Two key Ukrainian figures, the head of the President's Office, Andriy Yermak and the head of the Main Intelligence Directorate, Kyrylo Budanov, have simultaneously offered conflicting predictions about the war with Russia.

Andriy Yermak, the head of the President's Office, believes that the upcoming year will be "decisive" in the war.

"A turning point in the war is approaching. Next year will be decisive," Yermak stated late night Monday, Nov. 13, during a speech at Hudson Institute in Washington.

He urged the US and Europe to intensify sanctions and provide additional weapons, citing an imminent Russian threat to Ukraine's energy system.

Prior to that, in a meeting in Washington on the same day, US Secretary of State Antony Blinken promised delegates from Kyiv, including Andriy Yermak, that the United States would continue funding Ukraine through what could be another difficult winter.


Meanwhile, Kyrylo Budanov, head of the Main Intelligence Directorate (HUR), offered a less optimistic view.

Speaking to NV on Tuesday, Nov. 13, he predicted the war might persist due to Russia's reluctance to negotiate, foreseeing a prolonged war with sporadic shelling from both sides.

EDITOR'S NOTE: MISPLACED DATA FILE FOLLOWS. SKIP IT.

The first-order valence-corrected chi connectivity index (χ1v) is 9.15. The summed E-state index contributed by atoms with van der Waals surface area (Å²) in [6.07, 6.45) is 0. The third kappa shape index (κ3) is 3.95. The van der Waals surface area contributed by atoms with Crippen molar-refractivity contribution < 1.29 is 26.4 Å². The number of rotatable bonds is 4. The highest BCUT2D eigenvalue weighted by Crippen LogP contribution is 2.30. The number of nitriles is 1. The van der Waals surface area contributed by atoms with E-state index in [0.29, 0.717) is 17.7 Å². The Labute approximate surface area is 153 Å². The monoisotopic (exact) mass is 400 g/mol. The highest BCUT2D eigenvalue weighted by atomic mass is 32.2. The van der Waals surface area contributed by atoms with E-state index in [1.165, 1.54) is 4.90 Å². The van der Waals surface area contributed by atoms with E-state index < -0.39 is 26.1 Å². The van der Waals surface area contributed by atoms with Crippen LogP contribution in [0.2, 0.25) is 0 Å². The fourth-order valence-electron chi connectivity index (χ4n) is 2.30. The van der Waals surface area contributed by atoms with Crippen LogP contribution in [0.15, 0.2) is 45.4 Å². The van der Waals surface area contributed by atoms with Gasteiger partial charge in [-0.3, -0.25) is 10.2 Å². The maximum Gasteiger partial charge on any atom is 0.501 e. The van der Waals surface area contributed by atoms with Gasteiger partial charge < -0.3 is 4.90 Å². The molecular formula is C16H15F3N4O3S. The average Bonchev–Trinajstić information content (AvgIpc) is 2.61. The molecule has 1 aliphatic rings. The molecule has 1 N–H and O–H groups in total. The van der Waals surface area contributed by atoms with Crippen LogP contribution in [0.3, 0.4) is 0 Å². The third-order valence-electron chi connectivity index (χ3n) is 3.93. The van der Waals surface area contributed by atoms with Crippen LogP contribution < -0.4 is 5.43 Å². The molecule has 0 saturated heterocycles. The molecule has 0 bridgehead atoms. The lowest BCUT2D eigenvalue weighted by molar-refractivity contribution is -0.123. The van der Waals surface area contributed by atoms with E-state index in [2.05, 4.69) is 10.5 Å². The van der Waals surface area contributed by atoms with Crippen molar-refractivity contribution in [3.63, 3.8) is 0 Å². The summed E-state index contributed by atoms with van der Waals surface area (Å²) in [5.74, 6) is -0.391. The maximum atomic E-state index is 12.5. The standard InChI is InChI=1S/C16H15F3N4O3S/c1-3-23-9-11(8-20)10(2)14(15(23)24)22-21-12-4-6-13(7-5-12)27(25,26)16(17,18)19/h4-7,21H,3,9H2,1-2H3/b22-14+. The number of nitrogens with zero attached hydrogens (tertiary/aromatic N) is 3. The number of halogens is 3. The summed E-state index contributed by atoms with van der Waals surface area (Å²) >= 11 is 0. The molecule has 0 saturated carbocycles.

"The Russians will not sign any agreements with Ukraine... this scenario is very likely here," Budanov remarked, drawing parallels with Japan and Russia's unresolved issues since 1945.

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"There are instances in history where longstanding wars between states have remained legally unresolved. A clear example is the situation between the Russian Federation and Japan," Budanov said.

"Since 1945, they have never signed a peace treaty concerning the northern islands (referred to by Russia as the Kuril Islands). This territorial issue has persisted for more than 70 years," he added.

Answering the question of how long Russia can keep up intense combat, the head of the HUR pointed out three key things: Changes in Russia's economy, getting military supplies from outside, and a psychological factor – war fatigue.


"For now, Russia's economy is still holding up, Budanov said. “Despite a big fuel crisis and a sudden jump in food prices (which have gone up by 15-20% in the last two months), plus other stuff getting more expensive, they're managing.

“But all these problems will start to seriously hurt their economy and daily life, and we expect real issues to show up around 2025.”

In contrast to interviews in the early months of the war, Budanov has more recently refrained from making positive and encouraging predictions about the war's end.

In his latest big interview with Ukrainska Pravda, he said that the counteroffensive was “out of schedule” and that "the world is approaching a global war."

“We've deviated from it [from the counter-offensive schedule]. We are not far behind, but we have lost our way. This is a completely different interpretation,” Budanov said.

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